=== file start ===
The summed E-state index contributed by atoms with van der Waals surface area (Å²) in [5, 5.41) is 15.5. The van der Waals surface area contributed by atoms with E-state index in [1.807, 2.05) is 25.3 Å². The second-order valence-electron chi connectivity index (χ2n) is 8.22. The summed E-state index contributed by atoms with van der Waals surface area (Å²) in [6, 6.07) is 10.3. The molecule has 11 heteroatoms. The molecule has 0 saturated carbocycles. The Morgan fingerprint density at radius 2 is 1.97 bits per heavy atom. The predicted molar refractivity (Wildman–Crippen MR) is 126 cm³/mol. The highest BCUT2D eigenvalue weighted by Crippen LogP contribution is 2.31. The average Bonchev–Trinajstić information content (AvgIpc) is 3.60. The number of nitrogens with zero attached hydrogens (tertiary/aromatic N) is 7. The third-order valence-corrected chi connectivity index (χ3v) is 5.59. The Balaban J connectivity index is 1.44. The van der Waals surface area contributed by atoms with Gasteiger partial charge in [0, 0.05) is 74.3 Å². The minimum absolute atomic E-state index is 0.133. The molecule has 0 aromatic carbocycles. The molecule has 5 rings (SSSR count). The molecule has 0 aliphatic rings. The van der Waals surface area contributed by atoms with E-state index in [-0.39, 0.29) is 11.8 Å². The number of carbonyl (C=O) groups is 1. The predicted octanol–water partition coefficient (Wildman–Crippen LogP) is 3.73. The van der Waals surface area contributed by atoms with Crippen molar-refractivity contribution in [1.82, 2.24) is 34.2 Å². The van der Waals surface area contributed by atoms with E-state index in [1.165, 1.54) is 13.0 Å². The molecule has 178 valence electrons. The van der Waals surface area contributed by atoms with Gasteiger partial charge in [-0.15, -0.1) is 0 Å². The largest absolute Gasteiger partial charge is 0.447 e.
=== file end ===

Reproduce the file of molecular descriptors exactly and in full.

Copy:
The summed E-state index contributed by atoms with van der Waals surface area (Å²) in [5, 5.41) is 15.5. The van der Waals surface area contributed by atoms with E-state index in [1.807, 2.05) is 25.3 Å². The second-order valence-electron chi connectivity index (χ2n) is 8.22. The summed E-state index contributed by atoms with van der Waals surface area (Å²) in [6, 6.07) is 10.3. The molecule has 11 heteroatoms. The molecule has 0 saturated carbocycles. The Morgan fingerprint density at radius 2 is 1.97 bits per heavy atom. The predicted molar refractivity (Wildman–Crippen MR) is 126 cm³/mol. The highest BCUT2D eigenvalue weighted by Crippen LogP contribution is 2.31. The average Bonchev–Trinajstić information content (AvgIpc) is 3.60. The number of nitrogens with zero attached hydrogens (tertiary/aromatic N) is 7. The third-order valence-corrected chi connectivity index (χ3v) is 5.59. The Balaban J connectivity index is 1.44. The van der Waals surface area contributed by atoms with Gasteiger partial charge in [0, 0.05) is 74.3 Å². The minimum absolute atomic E-state index is 0.133. The molecule has 0 aromatic carbocycles. The molecule has 5 rings (SSSR count). The molecule has 0 aliphatic rings. The van der Waals surface area contributed by atoms with E-state index in [-0.39, 0.29) is 11.8 Å². The number of carbonyl (C=O) groups is 1. The predicted octanol–water partition coefficient (Wildman–Crippen LogP) is 3.73. The van der Waals surface area contributed by atoms with Crippen molar-refractivity contribution in [1.82, 2.24) is 34.2 Å². The van der Waals surface area contributed by atoms with E-state index in [1.165, 1.54) is 13.0 Å². The molecule has 178 valence electrons. The van der Waals surface area contributed by atoms with Gasteiger partial charge in [-0.15, -0.1) is 0 Å². The largest absolute Gasteiger partial charge is 0.447 e.